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Hoffmann, R. A wiki for the life sciences where authorship matters. Nature Genetics (2008)

The effects of FK506 on retinal ganglion cells after optic nerve crush.

PURPOSE: The purpose of this study was twofold: to determine whether immunophilins were present in the rat retina and to determine the physiologic consequence of their presence. METHODS: Reverse transcription-polymerase chain reaction (RT-PCR) and Western blot analysis were performed on rat retinal tissue, and the immunophilin FKBP12 was found to be present in retina. Immunohistochemical studies showed the presence of FKBP12 in retinal ganglion cells (RGCs). In rats, optic nerve crush was performed on one side and a sham operation on the other side. By gavage, animals were given 5 mg/kg per day of the FKBP12 ligand FK506 in sterile phosphate-buffered saline (PBS) or in PBS alone. Eight days after nerve crush, the total number of back-labeled RGCs was estimated from retinal wholemounts. RESULTS: In control eyes, the number of labeled ganglion cells was 74,104 +/- 4,166 (mean +/- SEM) in rats receiving vehicle and 74,993 +/- 3,098 in animals receiving FK506 daily. Eight days after optic nerve crush, 27,775 +/- 3,332 labeled ganglion cells were counted in retinas of animals receiving vehicle (n = 11), whereas 33% more ganglion cells (37,118 +/- 2,475) were counted in animals receiving FK506 daily (n = 11). This difference was statistically significant (P < 0.05). CONCLUSIONS: The data presented demonstrate that the immunophilin FKBP12 is present in retina and specifically in RGCs. In addition, the FKBP12 ligand FK506 confers neuroprotection on RGCs after optic nerve crush. This neuroprotection may occur as a result of FK506's ability to interfere with apoptotic mechanisms after optic nerve crush.[1]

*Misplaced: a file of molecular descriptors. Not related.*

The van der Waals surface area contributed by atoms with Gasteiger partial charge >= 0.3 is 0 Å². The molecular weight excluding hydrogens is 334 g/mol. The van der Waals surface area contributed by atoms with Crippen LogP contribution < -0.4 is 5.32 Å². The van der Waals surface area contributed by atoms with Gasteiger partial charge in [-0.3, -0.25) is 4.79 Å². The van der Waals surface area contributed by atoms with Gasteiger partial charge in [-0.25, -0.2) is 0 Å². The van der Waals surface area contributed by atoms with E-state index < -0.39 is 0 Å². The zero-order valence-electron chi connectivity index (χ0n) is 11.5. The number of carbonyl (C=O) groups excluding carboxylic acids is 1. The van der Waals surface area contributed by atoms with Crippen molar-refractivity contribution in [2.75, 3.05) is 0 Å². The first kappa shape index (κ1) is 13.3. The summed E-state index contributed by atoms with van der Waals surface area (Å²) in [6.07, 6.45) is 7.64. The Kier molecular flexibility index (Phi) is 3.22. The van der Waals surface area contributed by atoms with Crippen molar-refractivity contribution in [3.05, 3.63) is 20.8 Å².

1. The effects of FK506 on retinal ganglion cells after optic nerve crush. Freeman, E.E., Grosskreutz, C.L. Invest. Ophthalmol. Vis. Sci. (2000) [Pubmed]
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